Six months of dual antiplatelet therapy safe after PCI: study

In the era of second generation drug-eluting stents there is no need to extend the duration of dual antiplatelet therapy (DAPT) beyond six months after percutaneous coronary intervention (PCI) for ST-elevation myocardial infarction (STEMI), a Dutch study has shown.

A randomised controlled trial involving 870 patients undergoing primary PCI found that six months of DAPT was non-inferior to 12 months of therapy for a composite outcome at 24 months of all cause mortality, MI, revascularisation, stroke, and thrombolysis.

Published in the BMJ, the study showed that the primary endpoint occurred in 4.8% of patients who switched to aspirin only after six months following PCI, versus 6.6% of patients who received DAPT for 12 months (hazard ratio 0.73, P=0.26).

The trial results showed that non-inferiority was met for the composite outcome, although the number of participants was too low to make firm conclusions on specific outcomes such as thromboembolic events and bleeding, the study investigators said.

The major secondary endpoint, a composite of safety and bleeding at 24 months after the primary PCI, occurred in 3.2% in the six month DAPT group versus 4.3% in the 12-month DAPT group (hazard ratio 0.75; P=0.40).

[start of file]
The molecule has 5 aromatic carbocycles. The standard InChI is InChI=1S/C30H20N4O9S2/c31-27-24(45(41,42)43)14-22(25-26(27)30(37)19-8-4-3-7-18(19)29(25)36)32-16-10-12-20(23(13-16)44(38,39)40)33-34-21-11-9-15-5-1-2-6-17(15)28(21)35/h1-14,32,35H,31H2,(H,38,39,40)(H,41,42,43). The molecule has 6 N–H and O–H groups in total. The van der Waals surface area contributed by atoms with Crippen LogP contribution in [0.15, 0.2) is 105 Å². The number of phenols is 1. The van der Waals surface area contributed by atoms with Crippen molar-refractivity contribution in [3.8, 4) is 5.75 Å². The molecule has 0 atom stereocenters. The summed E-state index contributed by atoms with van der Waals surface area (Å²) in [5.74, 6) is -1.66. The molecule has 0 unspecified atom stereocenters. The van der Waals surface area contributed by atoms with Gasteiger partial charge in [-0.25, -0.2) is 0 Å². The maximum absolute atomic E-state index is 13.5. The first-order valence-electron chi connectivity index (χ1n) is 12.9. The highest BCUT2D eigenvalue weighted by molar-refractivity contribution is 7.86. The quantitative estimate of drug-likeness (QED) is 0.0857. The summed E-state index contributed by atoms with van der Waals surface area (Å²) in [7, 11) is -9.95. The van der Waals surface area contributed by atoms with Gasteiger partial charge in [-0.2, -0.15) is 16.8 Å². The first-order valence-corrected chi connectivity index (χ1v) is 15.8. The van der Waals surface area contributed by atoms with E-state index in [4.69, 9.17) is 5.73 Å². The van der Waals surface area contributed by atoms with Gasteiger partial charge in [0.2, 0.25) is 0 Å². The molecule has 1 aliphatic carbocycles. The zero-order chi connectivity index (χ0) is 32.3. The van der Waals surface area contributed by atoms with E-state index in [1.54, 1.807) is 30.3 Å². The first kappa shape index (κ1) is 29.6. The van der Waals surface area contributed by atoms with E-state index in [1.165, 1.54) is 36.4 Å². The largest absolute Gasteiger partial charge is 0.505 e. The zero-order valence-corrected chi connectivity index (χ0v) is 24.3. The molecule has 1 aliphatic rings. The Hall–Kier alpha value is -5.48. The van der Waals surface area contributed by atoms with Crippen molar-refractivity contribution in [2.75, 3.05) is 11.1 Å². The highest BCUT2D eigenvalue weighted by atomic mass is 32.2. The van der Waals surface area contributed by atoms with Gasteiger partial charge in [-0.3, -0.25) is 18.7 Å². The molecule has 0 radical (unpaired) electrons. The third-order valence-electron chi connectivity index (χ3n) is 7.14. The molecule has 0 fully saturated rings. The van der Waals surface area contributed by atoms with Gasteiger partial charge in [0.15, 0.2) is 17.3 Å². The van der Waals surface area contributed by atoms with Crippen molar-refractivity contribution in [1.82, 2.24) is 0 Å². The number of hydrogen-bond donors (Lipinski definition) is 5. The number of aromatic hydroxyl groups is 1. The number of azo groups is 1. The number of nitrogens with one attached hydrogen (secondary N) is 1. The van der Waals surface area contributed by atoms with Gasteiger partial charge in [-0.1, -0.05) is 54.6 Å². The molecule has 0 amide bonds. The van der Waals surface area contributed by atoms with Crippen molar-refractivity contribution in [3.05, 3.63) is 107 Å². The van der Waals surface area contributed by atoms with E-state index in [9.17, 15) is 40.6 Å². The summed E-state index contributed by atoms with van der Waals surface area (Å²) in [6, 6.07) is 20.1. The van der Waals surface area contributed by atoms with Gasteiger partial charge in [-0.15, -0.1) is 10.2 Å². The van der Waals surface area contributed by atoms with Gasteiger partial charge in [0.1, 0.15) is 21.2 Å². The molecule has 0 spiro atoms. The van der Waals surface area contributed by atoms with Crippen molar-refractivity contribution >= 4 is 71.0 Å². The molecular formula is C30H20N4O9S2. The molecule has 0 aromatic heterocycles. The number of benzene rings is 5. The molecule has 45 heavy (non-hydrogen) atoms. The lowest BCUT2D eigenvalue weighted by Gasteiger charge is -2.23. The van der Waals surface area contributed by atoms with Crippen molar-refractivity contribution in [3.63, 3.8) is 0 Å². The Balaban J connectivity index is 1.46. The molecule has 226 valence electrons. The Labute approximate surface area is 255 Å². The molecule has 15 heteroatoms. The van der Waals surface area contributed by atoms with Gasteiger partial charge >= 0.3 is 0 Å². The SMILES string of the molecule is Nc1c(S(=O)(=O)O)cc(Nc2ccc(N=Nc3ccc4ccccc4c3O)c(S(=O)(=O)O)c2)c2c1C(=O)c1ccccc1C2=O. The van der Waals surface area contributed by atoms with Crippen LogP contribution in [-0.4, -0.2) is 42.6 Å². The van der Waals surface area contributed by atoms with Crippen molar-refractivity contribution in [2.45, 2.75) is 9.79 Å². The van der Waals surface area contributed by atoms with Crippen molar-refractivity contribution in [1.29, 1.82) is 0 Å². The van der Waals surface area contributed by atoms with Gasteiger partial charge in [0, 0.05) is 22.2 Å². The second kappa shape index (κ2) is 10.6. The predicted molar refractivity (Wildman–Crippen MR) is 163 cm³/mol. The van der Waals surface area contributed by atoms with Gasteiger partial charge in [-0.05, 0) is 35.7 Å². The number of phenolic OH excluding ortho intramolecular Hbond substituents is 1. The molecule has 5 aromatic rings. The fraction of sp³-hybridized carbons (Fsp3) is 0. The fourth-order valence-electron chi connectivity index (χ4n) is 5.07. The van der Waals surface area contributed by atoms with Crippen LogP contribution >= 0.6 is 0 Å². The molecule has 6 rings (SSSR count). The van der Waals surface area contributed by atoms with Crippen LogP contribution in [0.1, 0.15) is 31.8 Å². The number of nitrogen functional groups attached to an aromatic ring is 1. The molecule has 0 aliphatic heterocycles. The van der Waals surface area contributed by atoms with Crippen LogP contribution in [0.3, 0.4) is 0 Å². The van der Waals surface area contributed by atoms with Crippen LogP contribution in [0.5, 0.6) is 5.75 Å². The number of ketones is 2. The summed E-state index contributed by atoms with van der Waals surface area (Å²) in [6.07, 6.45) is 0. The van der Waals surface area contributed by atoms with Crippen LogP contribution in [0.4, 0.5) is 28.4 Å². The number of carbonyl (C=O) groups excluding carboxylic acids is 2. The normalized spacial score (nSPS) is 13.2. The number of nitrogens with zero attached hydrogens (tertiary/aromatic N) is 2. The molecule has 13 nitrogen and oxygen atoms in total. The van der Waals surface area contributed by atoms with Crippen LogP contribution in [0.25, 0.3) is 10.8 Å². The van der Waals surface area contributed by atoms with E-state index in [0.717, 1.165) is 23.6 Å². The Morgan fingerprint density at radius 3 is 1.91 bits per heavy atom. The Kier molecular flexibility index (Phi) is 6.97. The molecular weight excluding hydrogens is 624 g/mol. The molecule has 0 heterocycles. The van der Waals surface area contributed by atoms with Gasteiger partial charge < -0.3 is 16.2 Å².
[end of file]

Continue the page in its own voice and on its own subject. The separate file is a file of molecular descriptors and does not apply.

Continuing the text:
There were no statistically significant differences between the groups in the incidence of all-cause mortality (0.7% v 1.4%); death from cardiac causes (0.5% v 0.9%); any myocardial infarction (1.8% v 1.8%); stent thrombosis (0.7% v 0.9%); stroke (0.7% v 0.7%); and thrombolysis in myocardial infarction major bleeding (0.2% v 0.5%)

The DAPT used was aspirin  75-100 mg orally daily and a P2Y12 inhibitor such as prasugrel, ticagrelor, or clopidogrel.

The study authors led by Dr Elvin Kedhi, a cardiologist at the Isala Clinic, Zwolle, Netherlands, said 12-month DAPT for PCI had been adopted in guidelines to prevent stent thrombosis based more on “expert opinion” than good trial evidence in the era of bare metal stents.

However, with the advent of second generation drug-eluting stents with lower rates of stent thrombosis there was concern that the increased risk of bleeding from DAPT may counteract any protection against thrombotic events, they said.

“Despite large scale trials evaluating the role of longer DAPT regimens in post MI patients showing some benefit for longer DAPT in reducing cardiovascular events, these reductions came with a high price in bleeding, which in turn is strongly related to mortality,” noted Dr Kedhi in a commentary.

“As expected we found that based on a net patient oriented outcome, a six month DAPT regimen is equally safe.”

“Although it may not be sufficient to change current guidelines, we are particularly glad that we could provide a well-founded answer to our patients that shorter DAPT regimens are safe even after STEMI, if  clinically needed,” he concluded.


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